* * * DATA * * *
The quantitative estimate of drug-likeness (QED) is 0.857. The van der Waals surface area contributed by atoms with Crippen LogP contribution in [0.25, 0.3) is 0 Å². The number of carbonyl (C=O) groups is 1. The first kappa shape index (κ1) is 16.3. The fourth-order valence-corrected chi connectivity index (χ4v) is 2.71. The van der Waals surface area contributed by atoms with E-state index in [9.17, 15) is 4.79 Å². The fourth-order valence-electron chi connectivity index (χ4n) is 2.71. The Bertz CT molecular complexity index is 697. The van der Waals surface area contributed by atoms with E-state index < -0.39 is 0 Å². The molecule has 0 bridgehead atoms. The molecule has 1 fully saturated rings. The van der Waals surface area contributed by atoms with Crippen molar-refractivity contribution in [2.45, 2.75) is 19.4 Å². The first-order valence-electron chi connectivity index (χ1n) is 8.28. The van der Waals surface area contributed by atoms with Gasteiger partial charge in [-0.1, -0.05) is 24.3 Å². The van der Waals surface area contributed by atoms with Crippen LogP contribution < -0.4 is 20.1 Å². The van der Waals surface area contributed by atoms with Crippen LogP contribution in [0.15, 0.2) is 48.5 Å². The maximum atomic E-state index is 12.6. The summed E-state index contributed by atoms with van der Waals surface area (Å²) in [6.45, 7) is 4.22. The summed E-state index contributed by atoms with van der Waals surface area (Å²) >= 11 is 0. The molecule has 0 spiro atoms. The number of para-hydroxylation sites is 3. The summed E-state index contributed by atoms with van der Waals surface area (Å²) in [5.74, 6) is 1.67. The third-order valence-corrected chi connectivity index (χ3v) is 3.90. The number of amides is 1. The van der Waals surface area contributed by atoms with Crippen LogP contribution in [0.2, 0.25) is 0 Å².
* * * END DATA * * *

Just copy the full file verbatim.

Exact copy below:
The quantitative estimate of drug-likeness (QED) is 0.857. The van der Waals surface area contributed by atoms with Crippen LogP contribution in [0.25, 0.3) is 0 Å². The number of carbonyl (C=O) groups is 1. The first kappa shape index (κ1) is 16.3. The fourth-order valence-corrected chi connectivity index (χ4v) is 2.71. The van der Waals surface area contributed by atoms with E-state index in [9.17, 15) is 4.79 Å². The fourth-order valence-electron chi connectivity index (χ4n) is 2.71. The Bertz CT molecular complexity index is 697. The van der Waals surface area contributed by atoms with E-state index < -0.39 is 0 Å². The molecule has 0 bridgehead atoms. The molecule has 1 fully saturated rings. The van der Waals surface area contributed by atoms with Crippen molar-refractivity contribution in [2.45, 2.75) is 19.4 Å². The first-order valence-electron chi connectivity index (χ1n) is 8.28. The van der Waals surface area contributed by atoms with Gasteiger partial charge in [-0.1, -0.05) is 24.3 Å². The van der Waals surface area contributed by atoms with Crippen LogP contribution < -0.4 is 20.1 Å². The van der Waals surface area contributed by atoms with Crippen LogP contribution in [0.15, 0.2) is 48.5 Å². The maximum atomic E-state index is 12.6. The summed E-state index contributed by atoms with van der Waals surface area (Å²) in [6.45, 7) is 4.22. The summed E-state index contributed by atoms with van der Waals surface area (Å²) >= 11 is 0. The molecule has 0 spiro atoms. The number of para-hydroxylation sites is 3. The summed E-state index contributed by atoms with van der Waals surface area (Å²) in [5.74, 6) is 1.67. The third-order valence-corrected chi connectivity index (χ3v) is 3.90. The number of amides is 1. The van der Waals surface area contributed by atoms with Crippen LogP contribution in [0.2, 0.25) is 0 Å².